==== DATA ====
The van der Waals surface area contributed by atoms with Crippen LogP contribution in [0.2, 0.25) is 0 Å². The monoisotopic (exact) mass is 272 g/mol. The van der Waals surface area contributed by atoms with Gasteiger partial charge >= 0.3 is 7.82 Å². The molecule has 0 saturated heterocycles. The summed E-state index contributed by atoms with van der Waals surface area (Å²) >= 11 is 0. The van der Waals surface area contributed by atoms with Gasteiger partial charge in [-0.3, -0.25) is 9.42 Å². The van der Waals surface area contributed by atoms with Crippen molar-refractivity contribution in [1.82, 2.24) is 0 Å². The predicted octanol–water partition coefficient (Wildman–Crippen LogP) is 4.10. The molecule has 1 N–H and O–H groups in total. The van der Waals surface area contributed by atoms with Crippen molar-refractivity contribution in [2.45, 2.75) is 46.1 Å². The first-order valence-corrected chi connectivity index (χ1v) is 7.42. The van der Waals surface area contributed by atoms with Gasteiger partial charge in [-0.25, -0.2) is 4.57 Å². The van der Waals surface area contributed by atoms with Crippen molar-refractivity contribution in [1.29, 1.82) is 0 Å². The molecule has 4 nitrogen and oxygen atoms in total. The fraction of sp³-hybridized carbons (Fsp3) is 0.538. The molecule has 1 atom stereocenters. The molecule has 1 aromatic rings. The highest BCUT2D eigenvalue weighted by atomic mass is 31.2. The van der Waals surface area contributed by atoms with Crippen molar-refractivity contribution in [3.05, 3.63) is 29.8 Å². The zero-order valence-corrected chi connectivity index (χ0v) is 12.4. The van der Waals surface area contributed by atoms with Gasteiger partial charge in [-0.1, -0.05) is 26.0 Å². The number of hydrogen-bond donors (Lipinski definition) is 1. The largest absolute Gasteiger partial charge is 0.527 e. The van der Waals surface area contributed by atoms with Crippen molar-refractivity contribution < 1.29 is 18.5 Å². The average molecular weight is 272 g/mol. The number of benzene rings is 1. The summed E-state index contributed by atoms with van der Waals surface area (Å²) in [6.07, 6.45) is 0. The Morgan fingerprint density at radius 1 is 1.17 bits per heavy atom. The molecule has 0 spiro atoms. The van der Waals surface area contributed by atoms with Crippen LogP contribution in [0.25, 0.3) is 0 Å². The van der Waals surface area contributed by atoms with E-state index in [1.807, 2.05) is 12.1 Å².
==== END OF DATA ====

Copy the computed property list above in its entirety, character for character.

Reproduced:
The van der Waals surface area contributed by atoms with Crippen LogP contribution in [0.2, 0.25) is 0 Å². The monoisotopic (exact) mass is 272 g/mol. The van der Waals surface area contributed by atoms with Gasteiger partial charge >= 0.3 is 7.82 Å². The molecule has 0 saturated heterocycles. The summed E-state index contributed by atoms with van der Waals surface area (Å²) >= 11 is 0. The van der Waals surface area contributed by atoms with Gasteiger partial charge in [-0.3, -0.25) is 9.42 Å². The van der Waals surface area contributed by atoms with Crippen molar-refractivity contribution in [1.82, 2.24) is 0 Å². The predicted octanol–water partition coefficient (Wildman–Crippen LogP) is 4.10. The molecule has 1 N–H and O–H groups in total. The van der Waals surface area contributed by atoms with Crippen molar-refractivity contribution in [2.45, 2.75) is 46.1 Å². The first-order valence-corrected chi connectivity index (χ1v) is 7.42. The van der Waals surface area contributed by atoms with Gasteiger partial charge in [-0.25, -0.2) is 4.57 Å². The van der Waals surface area contributed by atoms with Crippen molar-refractivity contribution in [1.29, 1.82) is 0 Å². The molecule has 4 nitrogen and oxygen atoms in total. The fraction of sp³-hybridized carbons (Fsp3) is 0.538. The molecule has 1 atom stereocenters. The molecule has 1 aromatic rings. The highest BCUT2D eigenvalue weighted by atomic mass is 31.2. The van der Waals surface area contributed by atoms with Crippen molar-refractivity contribution in [3.05, 3.63) is 29.8 Å². The zero-order valence-corrected chi connectivity index (χ0v) is 12.4. The van der Waals surface area contributed by atoms with Gasteiger partial charge in [-0.1, -0.05) is 26.0 Å². The number of hydrogen-bond donors (Lipinski definition) is 1. The largest absolute Gasteiger partial charge is 0.527 e. The van der Waals surface area contributed by atoms with Crippen molar-refractivity contribution < 1.29 is 18.5 Å². The average molecular weight is 272 g/mol. The number of benzene rings is 1. The summed E-state index contributed by atoms with van der Waals surface area (Å²) in [6.07, 6.45) is 0. The Morgan fingerprint density at radius 1 is 1.17 bits per heavy atom. The molecule has 0 spiro atoms. The van der Waals surface area contributed by atoms with Crippen LogP contribution in [0.25, 0.3) is 0 Å². The van der Waals surface area contributed by atoms with E-state index in [1.807, 2.05) is 12.1 Å².